And the results are in! As the annual RoMac Match came to a close, RoMac’s commitment helped to rally 66 businesses and individuals to donate $25,605.00!
This marks the fourth consecutive year that RoMac Building Supply has been the lead sponsor and generously contributed to Habitat for Humanity of Lake-Sumter through the month of March. Since the beginning of RoMac and Habitat Lake-Sumter’s partnership, the RoMac Match in March has encouraged significant contributions from community members like you. “Together we have raised over $190k in the last four years,” said Danielle Stroud, Sr. Director of Programs & Partnerships at Habitat Lake-Sumter.
Aside from donating $20k this year, they’ve also invested time and effort into making more homes possible for families throughout Lake & Sumter. Don Magruder, CEO of RoMac Building Supply, is a huge proponent and supporter of the Youth Construction Academy program; students from Leesburg High School and the Villages Charter High School receive hands-on education and industry mentorship while building a home from the ground up, with Habitat for Humanity of Lake-Sumter.
Don Magruder leads the charge as Board President of both the Leesburg High School and the Villages Charter High School’s Youth Construction Academy; under his leadership, the Youth Construction Academy program has successfully built 3 homes with Habitat Lake-Sumter and seen the program expand each year to include additional high schools, including the South Lake High School in Fall 2020.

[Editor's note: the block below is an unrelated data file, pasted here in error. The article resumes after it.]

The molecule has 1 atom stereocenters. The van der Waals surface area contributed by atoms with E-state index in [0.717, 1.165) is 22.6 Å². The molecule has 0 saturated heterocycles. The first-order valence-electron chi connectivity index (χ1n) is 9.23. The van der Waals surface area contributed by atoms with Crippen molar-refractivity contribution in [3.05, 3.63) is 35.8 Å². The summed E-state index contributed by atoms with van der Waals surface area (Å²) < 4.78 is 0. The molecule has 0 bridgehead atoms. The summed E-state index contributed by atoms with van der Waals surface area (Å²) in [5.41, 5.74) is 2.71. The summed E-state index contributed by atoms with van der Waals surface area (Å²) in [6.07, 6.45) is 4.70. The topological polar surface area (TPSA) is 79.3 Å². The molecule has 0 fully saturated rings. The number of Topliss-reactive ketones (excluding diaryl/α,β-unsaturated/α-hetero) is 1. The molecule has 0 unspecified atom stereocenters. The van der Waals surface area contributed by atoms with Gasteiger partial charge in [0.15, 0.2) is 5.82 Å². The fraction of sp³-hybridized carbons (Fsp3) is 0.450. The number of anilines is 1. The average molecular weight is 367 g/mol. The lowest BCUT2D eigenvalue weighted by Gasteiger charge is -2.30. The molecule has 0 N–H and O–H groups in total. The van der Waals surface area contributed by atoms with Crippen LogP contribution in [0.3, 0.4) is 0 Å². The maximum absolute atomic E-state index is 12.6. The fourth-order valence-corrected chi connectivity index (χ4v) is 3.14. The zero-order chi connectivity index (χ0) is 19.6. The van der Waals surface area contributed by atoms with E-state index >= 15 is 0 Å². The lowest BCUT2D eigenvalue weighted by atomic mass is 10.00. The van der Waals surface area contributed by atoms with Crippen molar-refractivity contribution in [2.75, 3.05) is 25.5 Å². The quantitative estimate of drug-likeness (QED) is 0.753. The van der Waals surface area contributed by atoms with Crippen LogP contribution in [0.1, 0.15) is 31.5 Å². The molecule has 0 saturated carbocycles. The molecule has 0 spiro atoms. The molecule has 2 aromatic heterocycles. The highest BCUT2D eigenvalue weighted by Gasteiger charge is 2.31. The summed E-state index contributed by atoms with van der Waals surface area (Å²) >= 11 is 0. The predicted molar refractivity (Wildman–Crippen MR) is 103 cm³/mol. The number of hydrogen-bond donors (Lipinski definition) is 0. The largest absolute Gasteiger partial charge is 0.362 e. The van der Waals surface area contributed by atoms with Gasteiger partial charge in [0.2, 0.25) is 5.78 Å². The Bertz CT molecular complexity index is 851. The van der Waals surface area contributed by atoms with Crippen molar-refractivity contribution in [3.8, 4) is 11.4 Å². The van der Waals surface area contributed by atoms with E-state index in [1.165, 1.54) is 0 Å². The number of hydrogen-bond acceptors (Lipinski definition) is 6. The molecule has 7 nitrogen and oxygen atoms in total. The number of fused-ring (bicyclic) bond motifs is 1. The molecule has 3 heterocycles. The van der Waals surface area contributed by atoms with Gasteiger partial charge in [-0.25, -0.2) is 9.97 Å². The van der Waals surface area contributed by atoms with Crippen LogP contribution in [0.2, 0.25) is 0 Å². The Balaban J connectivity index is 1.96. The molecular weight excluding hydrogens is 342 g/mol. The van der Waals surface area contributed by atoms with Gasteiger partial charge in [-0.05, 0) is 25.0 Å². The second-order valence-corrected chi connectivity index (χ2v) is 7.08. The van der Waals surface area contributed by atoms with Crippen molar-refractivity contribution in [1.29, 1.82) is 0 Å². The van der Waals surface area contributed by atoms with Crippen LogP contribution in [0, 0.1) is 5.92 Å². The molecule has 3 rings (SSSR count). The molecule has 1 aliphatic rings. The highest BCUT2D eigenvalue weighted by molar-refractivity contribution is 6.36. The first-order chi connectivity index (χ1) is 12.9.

“Sponsors like RoMac Building Supply are what makes the mission of Habitat Lake-Sumter possible. But true thanks go to our individual supporters as well, those who heard the challenge set by RoMac and took action. Our sponsors and individual supporters who invest a monetary amount, along with their time and effort, are the reason we are able to do this work: building homes, communities, and hope,” says Danielle.
The need for affordable home ownership in Lake and Sumter Counties has never been more evident than now. As a community, we have been forced to consider the fundamental importance of home—having a safe, decent, and affordable shelter.
Together, we can build back our communities to be stronger, and more stable than before.
John Politz, a U.S. Air Force veteran, received a new roof on March 23 from Proformance Roofing, an Owens Corning Platinum Roofing Contractor, as part of the Owens Corning Roof Deployment Project. Through a partnership with Habitat for Humanity, Politz was selected as the recipient for the roof replacement. The Owens Corning Foundation donated roofing materials and Proformance Roofing donated the labor. The Owens Corning Roof Deployment Project is a nationwide effort to show gratitude and honor veterans who served our country and the families who support them. Since the inception of this program in 2016, more than 180 military members have received new roofs.